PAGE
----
Living with a chronic illness can have any number of emotional effects, especially if you have an illness that medical providers and specialists are not able to explain.
I have heard countless stories over the years of people who have experienced some kind of disregard from what I’ll call the medical establishment. There are individual providers of medical services who treat folks with respect and honesty when they aren’t sure what is happening medically for a patient. And, there are others who disregard a person and offer a referral for psychological services in these situations.
Either way, a referral for therapy can feel like the medical person is saying, “it’s all in your head” or “I don’t believe you” or “I don’t know what else I can do to help you.” In the best case, the patient takes the opportunity to see a therapist in order to cope with the experience of that medical person (or those medical people, for that matter).
In other cases, patients decide that going to see a doctor isn’t worth it. These folks often get physically sicker and some also get depressed.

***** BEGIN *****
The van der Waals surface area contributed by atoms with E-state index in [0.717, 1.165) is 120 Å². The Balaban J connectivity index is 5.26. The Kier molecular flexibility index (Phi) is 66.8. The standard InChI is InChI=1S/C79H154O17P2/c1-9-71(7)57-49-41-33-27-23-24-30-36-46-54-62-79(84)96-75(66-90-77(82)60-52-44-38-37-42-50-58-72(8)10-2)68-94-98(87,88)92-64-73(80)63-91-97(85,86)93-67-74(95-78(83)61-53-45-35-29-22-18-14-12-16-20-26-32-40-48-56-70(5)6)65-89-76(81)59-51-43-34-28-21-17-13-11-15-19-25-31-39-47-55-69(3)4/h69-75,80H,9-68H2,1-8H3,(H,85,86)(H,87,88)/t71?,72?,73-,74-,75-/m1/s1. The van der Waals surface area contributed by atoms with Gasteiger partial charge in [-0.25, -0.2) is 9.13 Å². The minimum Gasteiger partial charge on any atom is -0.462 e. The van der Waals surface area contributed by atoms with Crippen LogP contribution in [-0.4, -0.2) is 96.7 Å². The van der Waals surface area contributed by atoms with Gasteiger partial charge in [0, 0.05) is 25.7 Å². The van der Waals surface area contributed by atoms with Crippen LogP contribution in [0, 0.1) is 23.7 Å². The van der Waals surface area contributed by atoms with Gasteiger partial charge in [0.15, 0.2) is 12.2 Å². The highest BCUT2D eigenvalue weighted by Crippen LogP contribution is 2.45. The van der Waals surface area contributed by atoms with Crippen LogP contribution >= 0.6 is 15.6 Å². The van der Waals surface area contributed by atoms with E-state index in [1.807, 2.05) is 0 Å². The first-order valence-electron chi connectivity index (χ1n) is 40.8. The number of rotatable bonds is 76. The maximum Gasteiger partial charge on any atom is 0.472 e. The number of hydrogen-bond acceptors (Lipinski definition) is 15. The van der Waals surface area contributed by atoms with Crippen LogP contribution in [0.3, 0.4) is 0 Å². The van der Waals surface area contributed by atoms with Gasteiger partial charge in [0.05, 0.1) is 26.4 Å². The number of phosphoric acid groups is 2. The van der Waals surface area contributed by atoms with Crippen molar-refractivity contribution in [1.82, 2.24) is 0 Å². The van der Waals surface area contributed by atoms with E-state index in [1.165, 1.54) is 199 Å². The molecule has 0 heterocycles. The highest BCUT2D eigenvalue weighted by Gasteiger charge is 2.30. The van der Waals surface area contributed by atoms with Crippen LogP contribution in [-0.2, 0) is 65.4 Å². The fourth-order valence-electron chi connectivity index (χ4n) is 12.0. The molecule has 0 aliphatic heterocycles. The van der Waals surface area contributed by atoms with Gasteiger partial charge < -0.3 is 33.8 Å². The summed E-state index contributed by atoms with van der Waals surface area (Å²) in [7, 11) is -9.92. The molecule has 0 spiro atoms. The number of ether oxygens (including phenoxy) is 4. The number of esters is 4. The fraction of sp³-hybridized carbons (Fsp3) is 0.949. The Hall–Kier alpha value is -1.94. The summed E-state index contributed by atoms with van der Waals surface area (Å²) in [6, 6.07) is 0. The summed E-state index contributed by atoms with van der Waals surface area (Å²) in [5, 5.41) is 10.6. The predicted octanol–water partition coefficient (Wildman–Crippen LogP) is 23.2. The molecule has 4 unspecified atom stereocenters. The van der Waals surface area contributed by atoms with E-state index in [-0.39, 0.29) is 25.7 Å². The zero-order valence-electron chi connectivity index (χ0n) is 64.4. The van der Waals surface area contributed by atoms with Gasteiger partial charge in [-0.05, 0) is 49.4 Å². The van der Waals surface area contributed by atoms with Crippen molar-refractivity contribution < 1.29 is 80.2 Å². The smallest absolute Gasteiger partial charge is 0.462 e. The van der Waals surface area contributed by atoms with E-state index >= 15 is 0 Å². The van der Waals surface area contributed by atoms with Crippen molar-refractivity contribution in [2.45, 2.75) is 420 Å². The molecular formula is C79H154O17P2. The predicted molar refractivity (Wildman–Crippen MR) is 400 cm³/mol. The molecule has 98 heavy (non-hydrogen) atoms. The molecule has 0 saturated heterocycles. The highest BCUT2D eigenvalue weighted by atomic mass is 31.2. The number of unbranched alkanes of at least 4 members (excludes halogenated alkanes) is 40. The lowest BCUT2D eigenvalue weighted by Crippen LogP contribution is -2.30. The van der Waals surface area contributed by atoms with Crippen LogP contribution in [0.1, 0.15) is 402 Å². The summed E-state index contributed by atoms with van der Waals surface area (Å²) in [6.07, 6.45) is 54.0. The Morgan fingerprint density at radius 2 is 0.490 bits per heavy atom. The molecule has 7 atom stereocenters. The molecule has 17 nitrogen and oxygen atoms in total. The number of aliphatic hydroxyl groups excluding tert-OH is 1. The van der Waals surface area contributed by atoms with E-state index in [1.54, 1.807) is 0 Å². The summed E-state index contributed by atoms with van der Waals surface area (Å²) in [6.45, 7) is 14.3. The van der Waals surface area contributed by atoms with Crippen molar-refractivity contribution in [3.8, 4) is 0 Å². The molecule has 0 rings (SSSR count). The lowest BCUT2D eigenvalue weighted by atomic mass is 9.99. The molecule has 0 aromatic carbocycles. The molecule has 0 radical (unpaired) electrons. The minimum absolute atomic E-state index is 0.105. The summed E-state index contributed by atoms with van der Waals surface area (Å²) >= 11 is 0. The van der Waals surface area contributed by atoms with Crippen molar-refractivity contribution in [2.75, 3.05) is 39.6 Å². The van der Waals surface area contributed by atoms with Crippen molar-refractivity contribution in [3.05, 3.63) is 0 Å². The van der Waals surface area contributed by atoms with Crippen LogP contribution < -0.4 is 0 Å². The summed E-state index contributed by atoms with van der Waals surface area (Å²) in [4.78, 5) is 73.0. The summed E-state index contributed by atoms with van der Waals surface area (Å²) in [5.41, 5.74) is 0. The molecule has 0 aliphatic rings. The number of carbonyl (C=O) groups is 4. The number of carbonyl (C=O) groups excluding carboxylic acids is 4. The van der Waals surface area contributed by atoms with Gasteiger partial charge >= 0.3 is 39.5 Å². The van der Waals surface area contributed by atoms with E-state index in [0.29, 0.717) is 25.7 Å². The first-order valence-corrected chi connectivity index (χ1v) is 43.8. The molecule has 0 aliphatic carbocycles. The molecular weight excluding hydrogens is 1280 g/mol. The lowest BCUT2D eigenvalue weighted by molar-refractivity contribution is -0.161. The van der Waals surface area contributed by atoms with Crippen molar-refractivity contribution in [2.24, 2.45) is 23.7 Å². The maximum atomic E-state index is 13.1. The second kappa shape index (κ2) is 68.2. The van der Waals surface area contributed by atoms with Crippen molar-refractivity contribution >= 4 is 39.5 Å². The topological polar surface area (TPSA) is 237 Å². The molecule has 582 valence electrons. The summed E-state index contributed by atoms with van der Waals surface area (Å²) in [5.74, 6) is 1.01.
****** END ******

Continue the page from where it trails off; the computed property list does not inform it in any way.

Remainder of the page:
I am biased, I realize, but I think that therapy can be helpful for folks who have chronic illness. Our minds and bodies are actually connected to each other. Can’t have one without the other, so why not get treatment for all parts of ourselves?
For people with chronic illness, having support can make a big difference. Learning that you have rights as a patient, and knowing that you can decide what feels comfortable to you in a medical visit can be very empowering. For example:
- You can opt out of being weighed.
- You can change your mind about getting a pelvic exam, even if that was the reason you made the appointment.
- If you don’t understand what the medical person is telling you, you can ask questions.
- If you feel uncomfortable, it’s okay to say so!
Why not have a care team? A therapist can be your cheerleader as you go out and deal with the medical establishment, a place to regroup after a medical appointment, a source of support for regaining the emotional (or physical) energy you need to have another medical test, see another provider, etc.